The use of dietary fibers in pig nutrition is linked from the outset to the need to modify expensive cereal-soybean diets by valorizing by-products including fibrous raw materials. For this, it was necessary to better characterize the nature and composition of the fibers: from the measurement of crude cellulose to soluble and insoluble NSP (Non-Starch Polysaccharides). Many studies have been undertaken to determine their optimal conditions of use in pig formulas, as fibers are the primary factor in reducing the digestibility of net energy and can prove to be, when in excess, a diluent of nutrient intake and an antinutritional factor. But it is also and above all the essential nutrient improving the digestive process, the balance of the microbiota and the health of the piglet at weaning.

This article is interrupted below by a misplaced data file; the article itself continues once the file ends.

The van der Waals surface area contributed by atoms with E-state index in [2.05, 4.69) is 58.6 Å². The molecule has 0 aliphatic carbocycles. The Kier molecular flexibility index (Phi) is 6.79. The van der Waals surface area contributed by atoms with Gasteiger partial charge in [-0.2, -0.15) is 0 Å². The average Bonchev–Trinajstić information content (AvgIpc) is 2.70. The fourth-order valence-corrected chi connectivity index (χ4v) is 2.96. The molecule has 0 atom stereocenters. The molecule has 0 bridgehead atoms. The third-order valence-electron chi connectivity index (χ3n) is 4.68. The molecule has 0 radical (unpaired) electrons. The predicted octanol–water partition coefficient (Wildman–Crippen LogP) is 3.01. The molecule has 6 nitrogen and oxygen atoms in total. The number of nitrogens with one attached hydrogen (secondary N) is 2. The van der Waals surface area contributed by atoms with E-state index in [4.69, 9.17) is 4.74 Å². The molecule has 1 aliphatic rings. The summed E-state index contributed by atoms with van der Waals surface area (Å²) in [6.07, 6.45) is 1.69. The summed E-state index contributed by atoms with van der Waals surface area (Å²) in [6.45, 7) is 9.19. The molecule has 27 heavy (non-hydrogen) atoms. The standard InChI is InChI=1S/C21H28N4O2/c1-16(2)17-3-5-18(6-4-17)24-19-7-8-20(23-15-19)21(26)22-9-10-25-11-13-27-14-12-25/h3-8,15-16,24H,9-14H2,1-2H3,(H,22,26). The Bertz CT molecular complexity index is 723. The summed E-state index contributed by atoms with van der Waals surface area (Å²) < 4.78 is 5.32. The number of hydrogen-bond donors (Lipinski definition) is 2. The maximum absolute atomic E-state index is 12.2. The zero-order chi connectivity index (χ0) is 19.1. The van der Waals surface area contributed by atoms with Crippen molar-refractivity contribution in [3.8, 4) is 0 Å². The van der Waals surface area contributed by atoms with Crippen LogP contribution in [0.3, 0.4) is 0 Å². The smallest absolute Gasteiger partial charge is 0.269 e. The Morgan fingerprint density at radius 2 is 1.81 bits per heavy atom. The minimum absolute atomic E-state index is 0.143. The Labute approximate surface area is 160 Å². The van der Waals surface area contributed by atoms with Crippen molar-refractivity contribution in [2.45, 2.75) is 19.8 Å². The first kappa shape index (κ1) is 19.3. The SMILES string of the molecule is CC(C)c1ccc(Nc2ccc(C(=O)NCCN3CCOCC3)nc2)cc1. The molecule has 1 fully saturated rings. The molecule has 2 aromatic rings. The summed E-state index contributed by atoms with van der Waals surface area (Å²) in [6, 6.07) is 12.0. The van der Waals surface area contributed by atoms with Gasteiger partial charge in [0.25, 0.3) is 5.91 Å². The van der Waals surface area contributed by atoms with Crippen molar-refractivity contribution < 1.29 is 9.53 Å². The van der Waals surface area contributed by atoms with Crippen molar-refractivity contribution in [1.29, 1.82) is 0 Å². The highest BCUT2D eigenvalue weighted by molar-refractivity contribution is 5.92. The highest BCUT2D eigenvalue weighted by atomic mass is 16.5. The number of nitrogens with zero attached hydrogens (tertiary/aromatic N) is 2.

The quality of fibers in many regions of the globe limits their use due to the risks of mold and contamination with mycotoxins. The use of toxin sensors and/or healthy sources of fiber is then strongly recommended.